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Analyzing Patient-Reported Outcomes to Improve Cataract Care

Lundström, Mats*; Stenevi, Ulf*

doi: 10.1097/OPX.0b013e3182956c32
Original Articles
Press Release

Purpose: The purpose of this study was to analyze three models of how patient-reported outcome measures can be connected to clinical outcome measures in cataract surgery to identify opportunities for improvement of quality of care.

Methods: Three models were used to analyze the following questions: Is there a relationship between clinical parameters and patient-reported outcomes? (1) Is there a relationship between clinical parameters and a good or poor patient-reported outcome? (2) When and why do clinical and patient-reported outcomes diverge? (3) The study material to exemplify these models consisted of follow-up data on cataract extractions collected by the Swedish National Cataract Register in 2008 to 2011. Patient-reported outcome was measured using the Catquest-9SF questionnaire. A total of 9707 pairs of questionnaires completed before and after a cataract extraction were analyzed together with clinical data.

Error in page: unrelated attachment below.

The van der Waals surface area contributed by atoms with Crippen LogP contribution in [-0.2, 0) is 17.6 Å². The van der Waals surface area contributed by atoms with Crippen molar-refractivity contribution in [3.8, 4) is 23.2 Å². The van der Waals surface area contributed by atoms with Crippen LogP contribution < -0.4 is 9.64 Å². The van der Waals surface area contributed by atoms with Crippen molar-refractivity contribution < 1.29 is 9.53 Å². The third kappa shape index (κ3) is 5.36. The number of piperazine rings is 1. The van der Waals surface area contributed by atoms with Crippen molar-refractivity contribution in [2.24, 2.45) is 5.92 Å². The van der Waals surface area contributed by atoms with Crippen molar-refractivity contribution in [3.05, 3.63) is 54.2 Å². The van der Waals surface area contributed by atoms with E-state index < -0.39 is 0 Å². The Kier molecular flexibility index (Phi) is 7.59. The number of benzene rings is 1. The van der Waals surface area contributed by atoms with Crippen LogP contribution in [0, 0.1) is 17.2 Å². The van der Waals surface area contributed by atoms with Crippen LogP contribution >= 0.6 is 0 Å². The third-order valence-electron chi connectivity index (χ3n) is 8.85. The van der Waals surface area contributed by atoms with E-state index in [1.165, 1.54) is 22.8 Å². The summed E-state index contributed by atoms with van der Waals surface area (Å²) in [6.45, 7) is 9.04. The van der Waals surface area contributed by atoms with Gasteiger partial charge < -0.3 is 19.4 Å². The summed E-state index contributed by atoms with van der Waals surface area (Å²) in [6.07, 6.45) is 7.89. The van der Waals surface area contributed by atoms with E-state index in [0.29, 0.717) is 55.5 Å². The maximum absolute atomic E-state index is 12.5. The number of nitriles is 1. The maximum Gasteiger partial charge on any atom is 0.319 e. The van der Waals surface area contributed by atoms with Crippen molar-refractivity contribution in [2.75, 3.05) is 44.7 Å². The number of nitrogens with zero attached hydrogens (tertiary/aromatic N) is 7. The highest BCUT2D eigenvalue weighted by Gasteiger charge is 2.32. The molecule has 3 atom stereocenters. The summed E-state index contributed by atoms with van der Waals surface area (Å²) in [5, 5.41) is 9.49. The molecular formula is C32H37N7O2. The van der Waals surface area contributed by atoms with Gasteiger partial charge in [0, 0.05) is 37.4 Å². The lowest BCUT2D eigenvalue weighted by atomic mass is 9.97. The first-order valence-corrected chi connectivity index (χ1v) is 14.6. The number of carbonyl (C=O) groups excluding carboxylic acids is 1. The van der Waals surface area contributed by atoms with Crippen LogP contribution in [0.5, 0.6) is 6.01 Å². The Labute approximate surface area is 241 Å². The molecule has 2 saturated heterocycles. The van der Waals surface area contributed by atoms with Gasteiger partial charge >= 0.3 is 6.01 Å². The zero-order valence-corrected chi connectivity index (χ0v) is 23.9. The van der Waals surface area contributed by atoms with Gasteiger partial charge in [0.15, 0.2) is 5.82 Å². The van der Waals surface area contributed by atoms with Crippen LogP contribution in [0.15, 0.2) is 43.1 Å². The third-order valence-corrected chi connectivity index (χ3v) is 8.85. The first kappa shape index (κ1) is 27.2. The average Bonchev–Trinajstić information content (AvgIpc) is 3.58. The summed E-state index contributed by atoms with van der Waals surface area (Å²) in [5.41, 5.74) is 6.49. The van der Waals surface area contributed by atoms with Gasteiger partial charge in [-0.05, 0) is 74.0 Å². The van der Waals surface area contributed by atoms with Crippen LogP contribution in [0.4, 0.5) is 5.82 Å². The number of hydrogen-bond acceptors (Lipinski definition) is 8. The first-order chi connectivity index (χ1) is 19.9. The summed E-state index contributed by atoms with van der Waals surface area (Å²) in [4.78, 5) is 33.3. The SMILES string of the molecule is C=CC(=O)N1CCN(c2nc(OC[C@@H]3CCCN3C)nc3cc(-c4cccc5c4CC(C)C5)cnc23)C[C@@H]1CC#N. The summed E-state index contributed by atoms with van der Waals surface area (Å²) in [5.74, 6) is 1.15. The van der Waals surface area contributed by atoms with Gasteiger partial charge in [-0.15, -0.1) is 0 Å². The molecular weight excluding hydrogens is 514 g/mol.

Results: Factors related to any change in patient-reported outcomes after surgery were the preoperative self-assessed visual function, the preoperative visual acuity in both eyes, the postoperative visual acuity, and ocular comorbidity. Factors related to poor patient-reported outcomes after surgery were good preoperative self-assessed visual functions, poor preoperative visual acuity in the better eye, ocular comorbidity, surgical complications, and large refractive deviation. Poor near vision after surgery was the main factor noted in situations where the clinical outcome was good and the patient-reported outcome was poor. Analyses 2 and 3 were the most useful analyses to give ideas for clinical improvement work.

Conclusions: The best models to give ideas for improved quality of care by using a patient questionnaire in our study were analyzing the risk factors for a poor patient-reported outcome and analyzing the factors associated with disagreement between clinical outcomes and patient-reported outcomes.

*MD, PhD

Department of Clinical Sciences, Ophthalmology, Faculty of Medicine, Lund University, Lund (ML); and Department of Ophthalmology, Sahlgren’s University Hospital, Mölndal (US), Sweden.

Mats Lundström Trossögatan 4 31737 Karlskrona Sweden e-mail: mats.lundstrom@karlskrona.mail.telia.com

© 2013 American Academy of Optometry